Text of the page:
The Church office will be closed December 25th – January 5th.
December 25: The Nativity of our Lord Jesus Christ
On this day we remember the most momentous and miraculous event in the history of the cosmos: God, who created the world and all that is in it, became a man. He did this to repair the damage caused by sin, and to give himself to us, that we might be yoked to him in an inseparable bond of communion forever. Already the Child Christ is on his way to Calvary, to give himself for us, to show us the Father from whom we were estranged, and to make true peace and eternal life a reality for mankind.
December 26: St. Stephen
Stephen, a deacon in the during the Apostolic age of the Church, is called “protomartyr” because he is the first Christian to imitate the Lord in laying down his life for the Gospel. Acts chapters 6 and 7 relate that Stephen was tried by the Sanhedrin and convicted (because of false testimony) for blasphemy against the Jewish religion. During the trial, Stephen bore witness to Jesus as the Messiah, and had a vision of Jesus standing at the right hand of the Father. Upon hearing this, the religious leaders took him outside the city and stoned him to death. As he was dying, Stephen’s last words were “Lord Jesus, receive my spirit. Lord, do not hold this sin against them” (Acts 7.59f). Acts further records that Saul (who would later become Saint Paul) attended the stoning and “was consenting to [Stephen’s] death” (Acts 8.1). The place of Stephen’s burial was unknown until it was revealed in a vision to a priest named Lucian in the year 415. Stephen’s relics were exhumed and taken to Mount Zion, and from there, in 460, to a church outside the Damascus Gate of Jerusalem, where according to tradition the stoning had taken place. The martyrdom of Saint Stephen marks the beginning of the world’s violent opposition to living faith in Jesus Christ; but little did his murderers suspect that the blood they shed would be the first drops to water a harvest of souls that would soon cover the face of the earth.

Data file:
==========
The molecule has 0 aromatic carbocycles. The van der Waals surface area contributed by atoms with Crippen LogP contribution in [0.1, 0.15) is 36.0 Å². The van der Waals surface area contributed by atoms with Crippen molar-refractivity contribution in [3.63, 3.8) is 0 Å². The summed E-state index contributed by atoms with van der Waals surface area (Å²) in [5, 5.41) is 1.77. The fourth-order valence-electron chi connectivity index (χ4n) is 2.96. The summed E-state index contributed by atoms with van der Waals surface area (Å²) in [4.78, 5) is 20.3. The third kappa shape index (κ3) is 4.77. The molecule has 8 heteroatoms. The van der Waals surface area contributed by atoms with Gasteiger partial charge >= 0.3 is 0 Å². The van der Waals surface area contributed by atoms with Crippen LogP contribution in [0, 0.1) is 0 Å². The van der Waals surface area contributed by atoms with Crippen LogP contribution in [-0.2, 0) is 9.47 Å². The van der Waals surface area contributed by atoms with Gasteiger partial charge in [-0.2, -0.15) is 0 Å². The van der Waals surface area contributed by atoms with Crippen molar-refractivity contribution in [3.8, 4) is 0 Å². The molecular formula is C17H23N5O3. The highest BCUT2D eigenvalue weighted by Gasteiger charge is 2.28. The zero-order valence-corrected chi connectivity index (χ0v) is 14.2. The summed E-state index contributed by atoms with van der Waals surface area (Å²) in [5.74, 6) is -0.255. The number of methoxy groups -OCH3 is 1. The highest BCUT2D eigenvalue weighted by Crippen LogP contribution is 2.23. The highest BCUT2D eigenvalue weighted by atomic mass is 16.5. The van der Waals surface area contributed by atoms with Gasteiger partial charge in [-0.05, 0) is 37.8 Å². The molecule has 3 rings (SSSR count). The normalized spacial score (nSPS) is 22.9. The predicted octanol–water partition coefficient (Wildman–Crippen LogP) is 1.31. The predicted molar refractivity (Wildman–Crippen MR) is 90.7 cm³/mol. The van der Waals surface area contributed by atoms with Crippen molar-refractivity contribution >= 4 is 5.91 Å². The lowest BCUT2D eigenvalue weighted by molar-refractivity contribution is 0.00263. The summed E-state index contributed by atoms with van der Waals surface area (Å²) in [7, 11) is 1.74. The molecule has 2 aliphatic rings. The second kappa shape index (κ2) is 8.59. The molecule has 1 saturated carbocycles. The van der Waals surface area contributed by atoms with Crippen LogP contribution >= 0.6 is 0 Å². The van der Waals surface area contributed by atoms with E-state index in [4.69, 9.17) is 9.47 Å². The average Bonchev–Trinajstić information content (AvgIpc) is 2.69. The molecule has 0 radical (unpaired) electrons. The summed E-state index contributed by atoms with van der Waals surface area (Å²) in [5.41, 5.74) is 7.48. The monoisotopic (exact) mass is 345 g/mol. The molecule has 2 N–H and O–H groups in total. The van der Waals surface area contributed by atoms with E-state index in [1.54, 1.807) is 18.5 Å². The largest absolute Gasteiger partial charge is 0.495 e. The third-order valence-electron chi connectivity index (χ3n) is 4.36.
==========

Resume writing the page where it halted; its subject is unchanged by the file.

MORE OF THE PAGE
December 27: St. John
John was the brother of James the Greater, and together were often mentioned together and called “the sons of Zebedee” in the New Testament. Jesus named them “Boanerges” “sons of thunder”. Originally they were fishermen, along with their father, on the Sea of Galilee from whence Jesus called them to become his followers. Thereafter, along with Peter, they were the disciples closest to the Lord. These three are often mentioned as a group in the Gospels, and were the sole witnesses of a number of events (e.g. the Transfiguration of the Lord, Matt. 17.1). After the Lord’s resurrection and ascension, John appears to have been preeminent, after Peter, among the Apostolic leadership of the nascent Church; and he is often mentioned in Acts as accompanying Peter in Jerusalem. Eventually John went to Asia Minor (modern Turkey), where he preached the Gospel, and established churches which he led from Ephesus. The fourth Gospel and the Epistles of John are the fruit of this leadership. John is the only of the twelve Apostles not to have suffered martyrdom. He lived to a very great age, and several of the Apostolic Fathers, whose writings survive, knew him and mention him in their writings (among them Polycarp of Smyrna, Ignatius of Antioch, and Justin Martyr). He died around the year 100 at Ephesus.
December 28: The Holy Innocents
In England called “Chidermas”, on this feast we remember the male children under the age of two whom the tyrannical king Herod slaughtered in Bethlehem upon hearing from the Wise Men that the Messiah, “King of the Jews” (and therefore, so he thought, a rival) had been born in that town. In contemporary chronicles of King Herod’s other bloody deeds, the massacre of the Holy Innocents is conspicuously unremarked-upon. This silence is explained by the fact that in the first century Bethlehem was a tiny town, and therefore that in the light of the atrocities committed by Herod on a grander scale (including the beheading of his own adult son), the massacre at Bethlehem seemed unremarkable. Modern scholars have suggested that the number of children killed was likely to have been fewer than 15. The Church venerates these innocents as the first people to die for Christ, and not only FOR him, but because Herod was seeking to kill the Messiah, in the place of Jesus. Since antiquity, the Roman church of St. Paul’s Outside the Walls has been said to possess relics of several of the Holy Innocents. In many churches in England, during the Middle Ages, a “boy bishop” was elected who officiated at the feast of the Holy Innocents (as well as St. Nicholas’ Day on Dec. 6). The boy “bishop” would wear a mitre and other pontifical regalia, would sit in the bishop’s throne, sing the collect at mass, preach, and give the blessing at the end of mass.
December 29: St. Thomas Becket